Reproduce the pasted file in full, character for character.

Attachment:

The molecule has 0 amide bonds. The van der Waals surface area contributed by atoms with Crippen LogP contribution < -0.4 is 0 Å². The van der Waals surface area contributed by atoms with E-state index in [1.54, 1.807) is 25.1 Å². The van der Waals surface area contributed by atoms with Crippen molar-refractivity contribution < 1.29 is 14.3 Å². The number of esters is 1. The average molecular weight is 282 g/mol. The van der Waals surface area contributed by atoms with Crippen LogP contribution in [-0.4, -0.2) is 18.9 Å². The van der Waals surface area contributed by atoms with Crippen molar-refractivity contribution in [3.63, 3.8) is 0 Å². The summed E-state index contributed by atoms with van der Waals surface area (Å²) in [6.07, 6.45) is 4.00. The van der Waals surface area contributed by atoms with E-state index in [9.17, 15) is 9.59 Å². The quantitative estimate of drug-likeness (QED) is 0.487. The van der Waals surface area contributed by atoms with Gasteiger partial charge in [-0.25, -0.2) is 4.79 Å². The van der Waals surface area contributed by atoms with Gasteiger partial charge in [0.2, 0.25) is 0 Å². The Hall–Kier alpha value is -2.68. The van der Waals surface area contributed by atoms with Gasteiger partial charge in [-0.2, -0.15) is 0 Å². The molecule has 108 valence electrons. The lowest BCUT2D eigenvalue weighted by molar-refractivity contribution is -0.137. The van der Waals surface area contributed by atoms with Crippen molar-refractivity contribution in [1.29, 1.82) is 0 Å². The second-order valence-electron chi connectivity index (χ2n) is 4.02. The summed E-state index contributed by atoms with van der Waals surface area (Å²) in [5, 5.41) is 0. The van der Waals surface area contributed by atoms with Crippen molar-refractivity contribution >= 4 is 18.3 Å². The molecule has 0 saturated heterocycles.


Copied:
The molecule has 0 amide bonds. The van der Waals surface area contributed by atoms with Crippen LogP contribution < -0.4 is 0 Å². The van der Waals surface area contributed by atoms with E-state index in [1.54, 1.807) is 25.1 Å². The van der Waals surface area contributed by atoms with Crippen molar-refractivity contribution < 1.29 is 14.3 Å². The number of esters is 1. The average molecular weight is 282 g/mol. The van der Waals surface area contributed by atoms with Crippen LogP contribution in [-0.4, -0.2) is 18.9 Å². The van der Waals surface area contributed by atoms with Crippen molar-refractivity contribution in [3.63, 3.8) is 0 Å². The summed E-state index contributed by atoms with van der Waals surface area (Å²) in [6.07, 6.45) is 4.00. The van der Waals surface area contributed by atoms with E-state index in [9.17, 15) is 9.59 Å². The quantitative estimate of drug-likeness (QED) is 0.487. The van der Waals surface area contributed by atoms with Gasteiger partial charge in [-0.25, -0.2) is 4.79 Å². The van der Waals surface area contributed by atoms with Gasteiger partial charge in [0.2, 0.25) is 0 Å². The Hall–Kier alpha value is -2.68. The van der Waals surface area contributed by atoms with Gasteiger partial charge in [-0.2, -0.15) is 0 Å². The molecule has 108 valence electrons. The lowest BCUT2D eigenvalue weighted by molar-refractivity contribution is -0.137. The van der Waals surface area contributed by atoms with Crippen molar-refractivity contribution in [1.29, 1.82) is 0 Å². The second-order valence-electron chi connectivity index (χ2n) is 4.02. The summed E-state index contributed by atoms with van der Waals surface area (Å²) in [5, 5.41) is 0. The van der Waals surface area contributed by atoms with Crippen molar-refractivity contribution >= 4 is 18.3 Å². The molecule has 0 saturated heterocycles.